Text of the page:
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Today in Overshares: Jewish Novelists On Politics

As Super Tuesday approaches, three prominent Jewish writers get political in their personal essays. In The Washington Post, Michael Chabon and Erica Jong set out a point-counterpoint of sorts, with each one trying to out-hyperbole the other. First, Michael Chabon … Read More

By / February 4, 2008

As Super Tuesday approaches, three prominent Jewish writers get political in their personal essays. In The Washington Post, Michael Chabon and Erica Jong set out a point-counterpoint of sorts, with each one trying to out-hyperbole the other.

First, Michael Chabon chides us all on being a nation full of fear:

The point of Obama's candidacy is that the damaged state of American democracy is not the fault of George W. Bush and his minions, the corporate-controlled media, the insurance industry, the oil industry, lobbyists, terrorists, illegal immigrants or Satan. The point is that this mess is our fault. We let in the serpents and liars, we exchanged shining ideals for a handful of nails and some two-by-fours, and we did it by resorting to the simplest, deepest-seated and readiest method we possess as human beings for trying to make sense of the world: through our fear. America has become a phobocracy.

 

Then Erica Jong justifies Hillary Clinton’s centrism with an appeal to baby boomer women who identify with her struggle:

As a senator she has learned compromise and negotiation. She has gotten to know red America as well as blue. If she could win over the rednecks in upstate New York, she can win over any American. She knows this country is full of "security" moms as well as soccer moms. Since she is a woman, she has to show she's ready to be commander in chief. Hence her "triangulation" on Iraq and her signing the absurd Lieberman-Kyl resolution, which calls on our government to use "military instruments" to "combat, contain and [stop]" Iran's meddling in Iraq.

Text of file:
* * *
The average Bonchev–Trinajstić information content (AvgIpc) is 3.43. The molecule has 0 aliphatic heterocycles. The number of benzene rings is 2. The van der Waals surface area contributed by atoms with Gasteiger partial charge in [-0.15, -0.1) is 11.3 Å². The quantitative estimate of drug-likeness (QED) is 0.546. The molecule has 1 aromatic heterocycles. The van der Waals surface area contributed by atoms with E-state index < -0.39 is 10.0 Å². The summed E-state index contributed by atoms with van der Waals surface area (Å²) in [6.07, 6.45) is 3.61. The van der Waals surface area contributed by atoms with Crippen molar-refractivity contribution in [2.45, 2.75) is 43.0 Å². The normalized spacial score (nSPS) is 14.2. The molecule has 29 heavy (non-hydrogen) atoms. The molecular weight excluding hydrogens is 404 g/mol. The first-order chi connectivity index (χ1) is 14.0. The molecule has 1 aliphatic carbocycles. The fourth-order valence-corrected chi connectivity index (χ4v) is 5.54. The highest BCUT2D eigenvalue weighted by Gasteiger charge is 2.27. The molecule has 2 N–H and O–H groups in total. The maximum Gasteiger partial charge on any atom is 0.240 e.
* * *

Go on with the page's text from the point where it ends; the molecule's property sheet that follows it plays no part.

By the time it came up she must have known the Cheney-Bush war profiteers would never embrace even partial peace. She had to win over her America and theirs.

Shalom Auslander, our third prominent Jewish author, forgoes these emotional pleas for votes and instead talks about politics the way they’re lived among news-cycle junkies in the days before the primary. He admits that he’s never voted before, but now that he’s “downloaded pretty much all the pornography on the internet,” obsessing about the election has become his new favorite way to procrastinate. Also his wife found a lump in her breast, and maybe he needs distractions more that he’s willing to confront head-on. His essay won’t convince anyone to vote for Obama, his candidate of choice, or to vote at all for that matter, but it’s the most realistic evocation of the 2008 race I’ve seen so far.

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